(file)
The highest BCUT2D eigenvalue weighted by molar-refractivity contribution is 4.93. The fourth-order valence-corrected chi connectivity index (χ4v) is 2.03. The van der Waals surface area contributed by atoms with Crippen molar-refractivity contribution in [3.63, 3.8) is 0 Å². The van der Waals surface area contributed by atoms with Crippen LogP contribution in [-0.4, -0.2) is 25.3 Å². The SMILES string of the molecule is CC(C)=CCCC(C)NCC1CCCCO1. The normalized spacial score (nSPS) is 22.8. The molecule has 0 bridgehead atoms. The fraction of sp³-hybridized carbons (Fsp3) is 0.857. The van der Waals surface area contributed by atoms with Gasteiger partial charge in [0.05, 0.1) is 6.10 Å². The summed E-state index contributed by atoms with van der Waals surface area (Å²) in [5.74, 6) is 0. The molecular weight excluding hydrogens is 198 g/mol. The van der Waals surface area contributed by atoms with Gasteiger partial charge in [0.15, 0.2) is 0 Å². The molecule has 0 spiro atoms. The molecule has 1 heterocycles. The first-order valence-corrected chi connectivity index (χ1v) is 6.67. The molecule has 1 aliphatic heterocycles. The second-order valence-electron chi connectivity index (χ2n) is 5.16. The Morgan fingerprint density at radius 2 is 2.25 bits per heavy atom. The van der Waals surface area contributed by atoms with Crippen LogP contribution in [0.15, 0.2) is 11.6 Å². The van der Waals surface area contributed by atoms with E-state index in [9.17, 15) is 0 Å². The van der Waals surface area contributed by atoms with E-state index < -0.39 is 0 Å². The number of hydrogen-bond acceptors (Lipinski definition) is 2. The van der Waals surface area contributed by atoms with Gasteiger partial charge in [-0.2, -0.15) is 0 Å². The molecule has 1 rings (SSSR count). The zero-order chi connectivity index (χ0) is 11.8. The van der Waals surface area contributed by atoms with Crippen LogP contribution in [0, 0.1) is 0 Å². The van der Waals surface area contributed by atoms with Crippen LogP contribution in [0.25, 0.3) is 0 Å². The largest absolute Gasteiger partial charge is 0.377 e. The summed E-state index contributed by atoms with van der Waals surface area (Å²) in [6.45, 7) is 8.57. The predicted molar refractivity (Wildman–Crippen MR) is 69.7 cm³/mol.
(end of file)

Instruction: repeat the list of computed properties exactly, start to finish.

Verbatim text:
The highest BCUT2D eigenvalue weighted by molar-refractivity contribution is 4.93. The fourth-order valence-corrected chi connectivity index (χ4v) is 2.03. The van der Waals surface area contributed by atoms with Crippen molar-refractivity contribution in [3.63, 3.8) is 0 Å². The van der Waals surface area contributed by atoms with Crippen LogP contribution in [-0.4, -0.2) is 25.3 Å². The SMILES string of the molecule is CC(C)=CCCC(C)NCC1CCCCO1. The normalized spacial score (nSPS) is 22.8. The molecule has 0 bridgehead atoms. The fraction of sp³-hybridized carbons (Fsp3) is 0.857. The van der Waals surface area contributed by atoms with Gasteiger partial charge in [0.05, 0.1) is 6.10 Å². The summed E-state index contributed by atoms with van der Waals surface area (Å²) in [5.74, 6) is 0. The molecular weight excluding hydrogens is 198 g/mol. The van der Waals surface area contributed by atoms with Gasteiger partial charge in [0.15, 0.2) is 0 Å². The molecule has 0 spiro atoms. The molecule has 1 heterocycles. The first-order valence-corrected chi connectivity index (χ1v) is 6.67. The molecule has 1 aliphatic heterocycles. The second-order valence-electron chi connectivity index (χ2n) is 5.16. The Morgan fingerprint density at radius 2 is 2.25 bits per heavy atom. The van der Waals surface area contributed by atoms with Crippen LogP contribution in [0.15, 0.2) is 11.6 Å². The van der Waals surface area contributed by atoms with E-state index in [9.17, 15) is 0 Å². The van der Waals surface area contributed by atoms with E-state index < -0.39 is 0 Å². The number of hydrogen-bond acceptors (Lipinski definition) is 2. The van der Waals surface area contributed by atoms with Gasteiger partial charge in [-0.2, -0.15) is 0 Å². The molecule has 1 rings (SSSR count). The zero-order chi connectivity index (χ0) is 11.8. The van der Waals surface area contributed by atoms with Crippen LogP contribution in [0, 0.1) is 0 Å². The van der Waals surface area contributed by atoms with Crippen LogP contribution in [0.25, 0.3) is 0 Å². The largest absolute Gasteiger partial charge is 0.377 e. The summed E-state index contributed by atoms with van der Waals surface area (Å²) in [6.45, 7) is 8.57. The predicted molar refractivity (Wildman–Crippen MR) is 69.7 cm³/mol.